From 13th to 18th of September 2021 European Association “World-Our Home” sent participants from Latvia to the Erasmus+ project – Training Course “Don’t be mean behind the screen” in Croatia organized by the Association “Alfa Albona”. They hosted 28 youthworkers from Latvia, Italy, Spain, Hungary, Serbia, Poland and Croatia.
Cyberbullying presents a dangerous threat in today’s digital world to youth people. In Europe, statistics and figures tend to broadly agree. Between one and five and one in three young people tend to experience cyberbullying at some point in their lives. According to the European Commission, cyberbullying is repeated verbal or psychological harassment carried out by an individual or group against others. It can take many forms: mockery, insults, threats, rumors, gossip, “happy slapping”, disagreeable comments, or slander. Interactive online services (e-mail, social media, instant messaging) and mobile phones have given bullies new opportunities and ways in which they can abuse their victims. The effects of cyberbullying on victims are well known. It affects their self-esteem, academic achievement, it can cause absenteeism; it feeds moderate school delinquency and violence, and can even lead to suicidal thoughts and attempts. Cyberbullying also has an impact on perpetrators, bystanders (who don’t feel safe in school wondering if they will be cyberbullied next), parents (the family environment), and schools (especially the school learning environment). Why is cyberbullying dangerous? Cyberbullying is open for business 24/7. Young people nowadays are nowhere safe. This generation is the digital generation and basically, their life is online. Internet interferes with every aspect of their lives. For the past few years, we read stories in the media about the connection between cyberbullying and the cases of teenage suicides. Good thing is that most tragedies don’t happen often, but it’s crucial to take cyberbullying seriously. The results are similar to surveys conducted around the world – cyberbullying is on the increase and children need protection.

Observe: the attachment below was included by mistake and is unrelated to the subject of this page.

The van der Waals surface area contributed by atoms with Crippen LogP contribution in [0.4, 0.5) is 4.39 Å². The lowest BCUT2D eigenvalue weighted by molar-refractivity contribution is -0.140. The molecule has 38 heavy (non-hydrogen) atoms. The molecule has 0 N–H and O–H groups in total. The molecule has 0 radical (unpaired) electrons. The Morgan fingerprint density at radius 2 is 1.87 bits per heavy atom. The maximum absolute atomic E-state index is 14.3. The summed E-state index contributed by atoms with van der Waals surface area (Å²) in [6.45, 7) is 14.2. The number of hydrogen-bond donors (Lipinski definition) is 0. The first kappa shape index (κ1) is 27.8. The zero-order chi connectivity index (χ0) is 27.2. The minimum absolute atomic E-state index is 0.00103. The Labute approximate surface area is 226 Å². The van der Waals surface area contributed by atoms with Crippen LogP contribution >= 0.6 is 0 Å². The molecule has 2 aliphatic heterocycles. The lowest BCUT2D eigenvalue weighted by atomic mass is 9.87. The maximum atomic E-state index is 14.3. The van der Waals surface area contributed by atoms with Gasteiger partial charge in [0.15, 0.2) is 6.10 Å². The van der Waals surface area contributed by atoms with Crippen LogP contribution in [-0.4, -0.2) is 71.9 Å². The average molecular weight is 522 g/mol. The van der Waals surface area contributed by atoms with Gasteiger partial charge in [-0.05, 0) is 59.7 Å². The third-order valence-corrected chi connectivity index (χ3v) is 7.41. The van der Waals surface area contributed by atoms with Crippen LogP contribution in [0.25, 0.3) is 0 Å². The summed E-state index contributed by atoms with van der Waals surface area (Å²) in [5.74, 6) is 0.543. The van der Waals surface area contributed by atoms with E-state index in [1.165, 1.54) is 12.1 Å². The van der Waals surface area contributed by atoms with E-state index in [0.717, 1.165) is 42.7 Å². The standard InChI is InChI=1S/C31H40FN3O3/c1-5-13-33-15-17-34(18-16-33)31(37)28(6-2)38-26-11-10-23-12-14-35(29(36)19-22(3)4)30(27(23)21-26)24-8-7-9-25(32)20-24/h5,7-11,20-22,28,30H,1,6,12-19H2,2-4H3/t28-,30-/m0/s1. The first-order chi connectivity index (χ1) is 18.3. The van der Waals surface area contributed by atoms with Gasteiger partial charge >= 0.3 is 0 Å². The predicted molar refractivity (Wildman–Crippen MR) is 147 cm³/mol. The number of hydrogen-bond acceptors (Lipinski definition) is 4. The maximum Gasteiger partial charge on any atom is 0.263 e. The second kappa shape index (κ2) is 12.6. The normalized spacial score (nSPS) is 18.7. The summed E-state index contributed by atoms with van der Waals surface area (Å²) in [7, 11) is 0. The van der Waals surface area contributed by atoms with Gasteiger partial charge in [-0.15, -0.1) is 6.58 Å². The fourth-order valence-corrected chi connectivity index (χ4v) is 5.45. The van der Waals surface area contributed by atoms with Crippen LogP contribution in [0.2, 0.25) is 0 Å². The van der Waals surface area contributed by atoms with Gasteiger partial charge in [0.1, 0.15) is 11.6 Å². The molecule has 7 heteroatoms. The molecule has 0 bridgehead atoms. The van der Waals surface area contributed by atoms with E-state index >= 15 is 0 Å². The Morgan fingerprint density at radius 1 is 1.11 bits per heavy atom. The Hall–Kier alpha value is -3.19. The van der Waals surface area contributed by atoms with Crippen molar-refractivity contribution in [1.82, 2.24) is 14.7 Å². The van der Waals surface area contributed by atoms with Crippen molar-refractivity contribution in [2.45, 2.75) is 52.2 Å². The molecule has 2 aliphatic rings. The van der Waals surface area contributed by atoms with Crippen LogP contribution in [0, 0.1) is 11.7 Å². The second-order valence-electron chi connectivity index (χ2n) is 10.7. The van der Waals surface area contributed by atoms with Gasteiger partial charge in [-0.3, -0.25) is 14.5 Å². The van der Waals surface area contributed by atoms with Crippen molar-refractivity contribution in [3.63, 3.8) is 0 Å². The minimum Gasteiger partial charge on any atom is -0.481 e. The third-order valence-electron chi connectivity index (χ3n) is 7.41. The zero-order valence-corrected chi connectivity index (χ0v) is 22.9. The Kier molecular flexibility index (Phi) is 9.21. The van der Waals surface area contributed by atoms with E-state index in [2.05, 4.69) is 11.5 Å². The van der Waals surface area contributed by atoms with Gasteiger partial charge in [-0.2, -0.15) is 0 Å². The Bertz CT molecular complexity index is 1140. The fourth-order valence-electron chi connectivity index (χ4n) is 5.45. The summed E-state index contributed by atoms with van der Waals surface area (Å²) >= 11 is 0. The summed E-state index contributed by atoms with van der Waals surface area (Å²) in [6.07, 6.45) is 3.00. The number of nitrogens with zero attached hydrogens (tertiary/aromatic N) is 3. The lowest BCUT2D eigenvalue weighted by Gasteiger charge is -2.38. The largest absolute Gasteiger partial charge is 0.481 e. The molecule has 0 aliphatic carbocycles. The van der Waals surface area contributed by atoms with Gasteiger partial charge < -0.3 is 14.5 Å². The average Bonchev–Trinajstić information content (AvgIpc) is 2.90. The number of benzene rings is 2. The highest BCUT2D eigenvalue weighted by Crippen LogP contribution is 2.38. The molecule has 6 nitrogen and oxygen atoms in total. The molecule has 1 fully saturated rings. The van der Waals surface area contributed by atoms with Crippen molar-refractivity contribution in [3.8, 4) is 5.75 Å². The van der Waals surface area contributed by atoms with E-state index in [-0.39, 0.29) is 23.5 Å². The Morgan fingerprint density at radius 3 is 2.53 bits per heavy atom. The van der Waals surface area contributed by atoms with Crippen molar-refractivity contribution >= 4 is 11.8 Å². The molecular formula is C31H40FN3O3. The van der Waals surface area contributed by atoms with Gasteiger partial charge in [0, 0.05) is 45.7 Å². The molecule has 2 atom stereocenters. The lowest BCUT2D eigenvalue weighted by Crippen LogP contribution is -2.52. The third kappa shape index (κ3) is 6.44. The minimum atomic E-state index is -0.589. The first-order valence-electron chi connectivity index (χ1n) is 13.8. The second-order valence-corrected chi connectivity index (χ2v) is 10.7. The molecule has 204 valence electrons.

The main objectives of the project are to:
– help participants understand what cyberbullying is and be able to identify it
– present good instruments, methods, and strategies to prevent cyberbullying in different environments
– raise young people’s awareness about the problem of cyberbullying and on the importance of joint efforts in tackling this issue
– show the dangers and harms behind cyberbullying– have education about peace, conflict management, and safe internet
– teach youth workers to be more tolerant and to embrace diversities among cultures and religions
-to empower youth workers in spreading the word on cyberbullying among youngsters using non-formal educational activities
– to provide participants with knowledge, skills, and confidence in the area of non-formal education, techniques, and messaging;
– to enable young people to develop their own educational modules which they will, in turn, bring to their local communities and implement withyoungsters
– to build up a network of anti-cyberbullying messengers that would allow participants to support each other
– to create a MANUAL about the prevention of cyberbullying.
The project was approved by Agency for mobility and EU programmes. Co-funded by the Erasmus+ Programme of the European Union.